Citigroup (C) is one of the major money-center banks in the world. Like so many big companies, Citigroup certainly is not the company it used to be.
In reality, Citigroup does not measure up to its banking peers in this article. I share my assessment of Citigroup in order to help investor expectations conform to reality. In my practice, a reality check is quite similar to my process of comparative analytics. Nowadays, companies either have or do not have clear support for future price appreciation.
Recently, I wrote an article on Bank of America (BAC), and I intend to offer my input on JPMorgan Chase (JPM) in a week or so. Neither of these, or other banks, are currently competitive with other sectors and industry groups.
Citigroup is currently selling for about $26.00 and has a recent high of $38.40. It is sporting a very high dividend yield of 3.8%. Investors are not likely to be rewarded with share price appreciation in the coming weeks or perhaps months. The recent price decline from the mid-March highs of $38.40 convinces me that lower prices are yet to come.
The bank reported that net income was down 2%, to $2.93 billion. Total revenue was $19.4 billion, down from last year. On the other hand, according to Bloomberg, Citigroup exceeded analysts' estimates. Citigroup intends to submit a request to the Federal Reserve to increase its dividend. This is a lengthy process, so investors will have to wait for an increase in dividend payments.
Did you know that Citigroup shares sold for over $500 in early 2007? Today's current stock price is only 5% of its selling price just five years ago. The 20-year chart (see below) tells a story that you may want to ponder. This chart compares Citigroup with the SPDR S&P 500 ETF (SPY). I use this ETF to provide an important perspective about a company that I am valuating. The first is thing how Citigroup tracks the index in bullish and bearish market time frames. The second thing is a statistical measure of percentage gain and loss during bullish and bearish market time frames. Trends are a very helpful tool when investing wisely.
Current Valuation of Citigroup
plus 6% / minus 20+% from the high.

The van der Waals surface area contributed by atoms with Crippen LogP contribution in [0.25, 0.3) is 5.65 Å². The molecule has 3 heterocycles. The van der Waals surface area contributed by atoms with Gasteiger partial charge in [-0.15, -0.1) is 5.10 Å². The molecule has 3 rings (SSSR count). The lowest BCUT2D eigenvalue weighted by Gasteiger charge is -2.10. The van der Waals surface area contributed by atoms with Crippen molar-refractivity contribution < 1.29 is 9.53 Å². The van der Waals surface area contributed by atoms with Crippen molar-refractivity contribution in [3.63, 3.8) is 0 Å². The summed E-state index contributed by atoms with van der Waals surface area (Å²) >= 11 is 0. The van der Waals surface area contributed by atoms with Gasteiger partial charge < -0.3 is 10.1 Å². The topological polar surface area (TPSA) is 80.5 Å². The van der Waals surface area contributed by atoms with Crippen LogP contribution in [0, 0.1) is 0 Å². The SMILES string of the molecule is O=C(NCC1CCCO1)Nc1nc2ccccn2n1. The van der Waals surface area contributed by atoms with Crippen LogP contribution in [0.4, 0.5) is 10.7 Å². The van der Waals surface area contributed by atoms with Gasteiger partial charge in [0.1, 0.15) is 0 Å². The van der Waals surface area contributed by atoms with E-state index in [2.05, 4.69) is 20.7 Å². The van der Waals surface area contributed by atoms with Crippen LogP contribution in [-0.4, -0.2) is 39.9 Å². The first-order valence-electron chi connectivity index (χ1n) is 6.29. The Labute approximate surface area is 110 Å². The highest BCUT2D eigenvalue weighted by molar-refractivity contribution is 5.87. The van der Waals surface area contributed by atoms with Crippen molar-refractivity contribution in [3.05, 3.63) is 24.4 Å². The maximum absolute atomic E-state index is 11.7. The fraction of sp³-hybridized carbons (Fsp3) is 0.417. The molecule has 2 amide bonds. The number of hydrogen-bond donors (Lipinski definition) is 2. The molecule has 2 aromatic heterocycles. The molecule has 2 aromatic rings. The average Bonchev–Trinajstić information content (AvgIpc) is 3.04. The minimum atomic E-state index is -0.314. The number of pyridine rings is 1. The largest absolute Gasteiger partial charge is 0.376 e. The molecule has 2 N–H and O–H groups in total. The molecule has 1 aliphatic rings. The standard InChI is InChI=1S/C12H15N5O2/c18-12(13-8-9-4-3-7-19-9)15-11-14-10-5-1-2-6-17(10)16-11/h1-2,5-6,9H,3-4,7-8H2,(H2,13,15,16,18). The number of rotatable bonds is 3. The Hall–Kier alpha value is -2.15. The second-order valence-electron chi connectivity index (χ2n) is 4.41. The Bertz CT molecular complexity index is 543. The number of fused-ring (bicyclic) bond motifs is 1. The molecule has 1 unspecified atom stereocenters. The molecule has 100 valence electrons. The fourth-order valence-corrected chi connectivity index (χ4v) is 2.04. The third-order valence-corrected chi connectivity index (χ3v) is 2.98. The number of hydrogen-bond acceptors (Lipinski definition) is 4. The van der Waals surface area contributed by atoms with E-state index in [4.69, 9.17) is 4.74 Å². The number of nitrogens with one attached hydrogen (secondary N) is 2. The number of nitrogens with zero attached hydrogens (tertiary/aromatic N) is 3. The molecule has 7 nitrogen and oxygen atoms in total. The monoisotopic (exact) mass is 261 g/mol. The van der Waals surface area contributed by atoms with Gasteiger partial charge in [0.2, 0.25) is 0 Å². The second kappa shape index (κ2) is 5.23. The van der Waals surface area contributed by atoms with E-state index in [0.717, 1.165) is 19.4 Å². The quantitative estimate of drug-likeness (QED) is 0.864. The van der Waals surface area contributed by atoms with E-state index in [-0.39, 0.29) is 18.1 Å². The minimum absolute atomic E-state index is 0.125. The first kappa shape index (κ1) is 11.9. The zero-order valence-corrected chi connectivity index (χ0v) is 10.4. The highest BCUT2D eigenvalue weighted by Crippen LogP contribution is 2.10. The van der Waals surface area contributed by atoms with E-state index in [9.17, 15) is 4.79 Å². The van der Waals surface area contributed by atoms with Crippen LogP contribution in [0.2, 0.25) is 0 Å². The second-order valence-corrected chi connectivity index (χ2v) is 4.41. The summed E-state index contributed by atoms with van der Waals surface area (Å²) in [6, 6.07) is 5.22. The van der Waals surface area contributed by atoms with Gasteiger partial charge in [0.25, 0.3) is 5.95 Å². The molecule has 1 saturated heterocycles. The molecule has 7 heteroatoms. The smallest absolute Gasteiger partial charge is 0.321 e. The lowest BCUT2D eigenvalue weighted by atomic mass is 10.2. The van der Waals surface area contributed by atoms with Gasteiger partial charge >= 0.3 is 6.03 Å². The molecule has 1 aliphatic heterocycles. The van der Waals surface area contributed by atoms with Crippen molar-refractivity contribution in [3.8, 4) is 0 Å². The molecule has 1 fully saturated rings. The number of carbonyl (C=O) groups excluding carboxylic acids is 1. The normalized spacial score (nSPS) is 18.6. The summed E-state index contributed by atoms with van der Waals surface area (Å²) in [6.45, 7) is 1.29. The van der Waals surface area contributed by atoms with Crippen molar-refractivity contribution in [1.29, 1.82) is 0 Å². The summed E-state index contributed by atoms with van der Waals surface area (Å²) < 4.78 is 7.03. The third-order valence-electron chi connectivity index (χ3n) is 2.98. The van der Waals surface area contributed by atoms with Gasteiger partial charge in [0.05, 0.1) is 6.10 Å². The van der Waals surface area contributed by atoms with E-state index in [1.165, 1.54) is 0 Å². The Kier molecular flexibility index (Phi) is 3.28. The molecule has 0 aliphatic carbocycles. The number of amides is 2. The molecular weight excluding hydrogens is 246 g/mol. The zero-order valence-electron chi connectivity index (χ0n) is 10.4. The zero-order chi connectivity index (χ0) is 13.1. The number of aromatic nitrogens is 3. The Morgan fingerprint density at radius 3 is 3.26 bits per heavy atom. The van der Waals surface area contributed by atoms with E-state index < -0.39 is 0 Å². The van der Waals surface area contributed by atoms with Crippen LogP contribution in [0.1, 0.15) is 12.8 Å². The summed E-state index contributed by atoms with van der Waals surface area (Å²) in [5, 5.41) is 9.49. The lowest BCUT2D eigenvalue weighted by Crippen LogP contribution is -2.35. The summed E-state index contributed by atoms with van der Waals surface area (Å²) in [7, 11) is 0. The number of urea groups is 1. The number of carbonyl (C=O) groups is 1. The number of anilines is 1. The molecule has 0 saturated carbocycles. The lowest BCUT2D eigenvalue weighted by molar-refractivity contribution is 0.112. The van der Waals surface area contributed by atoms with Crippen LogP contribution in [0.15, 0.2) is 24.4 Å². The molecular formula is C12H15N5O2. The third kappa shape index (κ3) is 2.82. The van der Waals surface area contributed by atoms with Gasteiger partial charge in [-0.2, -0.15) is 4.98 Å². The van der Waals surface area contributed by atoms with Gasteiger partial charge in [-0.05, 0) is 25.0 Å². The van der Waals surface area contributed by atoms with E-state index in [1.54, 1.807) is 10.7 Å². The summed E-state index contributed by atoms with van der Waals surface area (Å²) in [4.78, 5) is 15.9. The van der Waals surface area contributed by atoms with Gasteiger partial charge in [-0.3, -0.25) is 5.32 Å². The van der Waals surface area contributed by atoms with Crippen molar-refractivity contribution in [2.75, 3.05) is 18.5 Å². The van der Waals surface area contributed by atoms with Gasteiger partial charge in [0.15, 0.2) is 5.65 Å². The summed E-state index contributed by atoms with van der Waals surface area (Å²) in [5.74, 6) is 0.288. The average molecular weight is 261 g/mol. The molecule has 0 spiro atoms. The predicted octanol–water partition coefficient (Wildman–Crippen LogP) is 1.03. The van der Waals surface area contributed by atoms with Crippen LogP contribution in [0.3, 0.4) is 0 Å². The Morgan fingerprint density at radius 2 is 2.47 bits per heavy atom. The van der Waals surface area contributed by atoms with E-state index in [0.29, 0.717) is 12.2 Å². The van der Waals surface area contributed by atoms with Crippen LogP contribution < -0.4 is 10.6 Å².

Forward P/E (fye 12/31/13)
0.83 - low
Price to Sales:
1.10 - ok
Price to Book:
0.43 - very good
(minus) - 29%
Source: Raw data taken from Finviz.
Notes for the above table: Target price is calculated and produces a probable range of the current price over the coming one to three months. Valuation divergence is calculated and produces a plus or minus percent of price over the following one to three months after a given bullish or bearish inflection point.
These are not strong Valuations and Target Price Projections. When I do further fundamental studies, the valuation simply does not improve. Projected earnings growth for Citigroup will stay consistent but will fall off in a couple years. Very average technical and consensus opinion analysis suggests that Citigroup will continue to be a longer-term poor performer. Investing in Citigroup at this time, or even holding, definitely is not wise.
Click to enlarge images.
Regarding the above chart, please note the following: The earnings per share remains well below the 2007 level. The P/E ratio is flat to down, and the volume is diminishing. These are not supportive facts to foster holding Citigroup in your portfolio.
I have reviewed the company's income statement and balance sheet. I do not find anything to take issue with. There are many other companies with financials that present a better outlook.
It is clear from the above price charts that there is a longer-term problem with Citigroup and very likely its management. Technical indicators are in the process of breaking down. This is my initial warning that prices will be falling in the coming weeks and perhaps beyond.
The above tables and charts present a clear and not-so-positive account of Citigroup. Continuing to hold positions in a company like Citigroup suggests that this "reality check" is not convincing to shareholders.
I recommend taking a few minutes to study my 20-year chart. When buying or selling, taking a longer-term view of a security's price history is very important.
Citigroup, like so many other large-cap companies, is no longer the company it used to be. This is a warning about buying or holding Citigroup.
I am bearish on both the economy and the general market. My recent Instablog postings are focused on securities that should not be held in your portfolio. It is important for you to understand that holding cash during questionable time frames is a wise choice. (This is definitely a "questionable" time frame). This coming Saturday, I plan to include Citigroup in my weekly Instablog posting.